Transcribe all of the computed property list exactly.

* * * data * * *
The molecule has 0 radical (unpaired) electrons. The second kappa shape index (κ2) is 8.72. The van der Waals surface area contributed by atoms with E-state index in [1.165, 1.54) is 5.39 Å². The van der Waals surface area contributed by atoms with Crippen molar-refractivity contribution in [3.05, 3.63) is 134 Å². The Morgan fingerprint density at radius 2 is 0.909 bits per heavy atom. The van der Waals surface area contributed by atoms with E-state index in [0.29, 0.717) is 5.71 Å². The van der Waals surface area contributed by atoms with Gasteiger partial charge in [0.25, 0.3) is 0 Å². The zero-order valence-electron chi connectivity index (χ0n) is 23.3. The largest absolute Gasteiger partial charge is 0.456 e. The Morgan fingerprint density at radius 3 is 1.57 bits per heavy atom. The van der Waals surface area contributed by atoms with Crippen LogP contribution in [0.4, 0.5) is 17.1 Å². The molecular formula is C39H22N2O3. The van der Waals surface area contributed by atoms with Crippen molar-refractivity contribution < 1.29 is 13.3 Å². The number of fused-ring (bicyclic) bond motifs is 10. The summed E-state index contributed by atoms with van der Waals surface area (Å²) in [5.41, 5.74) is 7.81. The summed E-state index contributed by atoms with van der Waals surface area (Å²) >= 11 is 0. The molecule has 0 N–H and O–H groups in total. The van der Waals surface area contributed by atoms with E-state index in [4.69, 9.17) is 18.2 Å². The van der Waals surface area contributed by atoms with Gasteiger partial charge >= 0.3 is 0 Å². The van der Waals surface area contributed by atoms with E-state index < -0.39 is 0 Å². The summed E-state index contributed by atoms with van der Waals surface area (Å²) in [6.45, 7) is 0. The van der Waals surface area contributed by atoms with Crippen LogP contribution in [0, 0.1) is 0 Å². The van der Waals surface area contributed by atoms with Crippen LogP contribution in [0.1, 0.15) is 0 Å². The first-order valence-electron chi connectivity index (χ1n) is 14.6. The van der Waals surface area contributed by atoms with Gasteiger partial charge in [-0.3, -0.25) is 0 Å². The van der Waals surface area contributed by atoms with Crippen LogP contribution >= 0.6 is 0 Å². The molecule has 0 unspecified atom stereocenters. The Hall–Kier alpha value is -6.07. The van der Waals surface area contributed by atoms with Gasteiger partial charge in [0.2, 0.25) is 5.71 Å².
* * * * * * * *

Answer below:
The molecule has 0 radical (unpaired) electrons. The second kappa shape index (κ2) is 8.72. The van der Waals surface area contributed by atoms with E-state index in [1.165, 1.54) is 5.39 Å². The van der Waals surface area contributed by atoms with Crippen molar-refractivity contribution in [3.05, 3.63) is 134 Å². The Morgan fingerprint density at radius 2 is 0.909 bits per heavy atom. The van der Waals surface area contributed by atoms with E-state index in [0.29, 0.717) is 5.71 Å². The van der Waals surface area contributed by atoms with Gasteiger partial charge in [0.25, 0.3) is 0 Å². The zero-order valence-electron chi connectivity index (χ0n) is 23.3. The largest absolute Gasteiger partial charge is 0.456 e. The Morgan fingerprint density at radius 3 is 1.57 bits per heavy atom. The van der Waals surface area contributed by atoms with Crippen LogP contribution in [0.4, 0.5) is 17.1 Å². The molecular formula is C39H22N2O3. The van der Waals surface area contributed by atoms with Crippen molar-refractivity contribution < 1.29 is 13.3 Å². The number of fused-ring (bicyclic) bond motifs is 10. The summed E-state index contributed by atoms with van der Waals surface area (Å²) in [5.41, 5.74) is 7.81. The summed E-state index contributed by atoms with van der Waals surface area (Å²) >= 11 is 0. The molecule has 0 N–H and O–H groups in total. The van der Waals surface area contributed by atoms with E-state index in [4.69, 9.17) is 18.2 Å². The van der Waals surface area contributed by atoms with Gasteiger partial charge >= 0.3 is 0 Å². The van der Waals surface area contributed by atoms with E-state index < -0.39 is 0 Å². The summed E-state index contributed by atoms with van der Waals surface area (Å²) in [6.45, 7) is 0. The van der Waals surface area contributed by atoms with Crippen LogP contribution in [0, 0.1) is 0 Å². The van der Waals surface area contributed by atoms with Crippen LogP contribution in [0.1, 0.15) is 0 Å². The first-order valence-electron chi connectivity index (χ1n) is 14.6. The van der Waals surface area contributed by atoms with Gasteiger partial charge in [-0.3, -0.25) is 0 Å². The van der Waals surface area contributed by atoms with Crippen LogP contribution >= 0.6 is 0 Å². The molecule has 0 unspecified atom stereocenters. The Hall–Kier alpha value is -6.07. The van der Waals surface area contributed by atoms with Gasteiger partial charge in [0.2, 0.25) is 5.71 Å².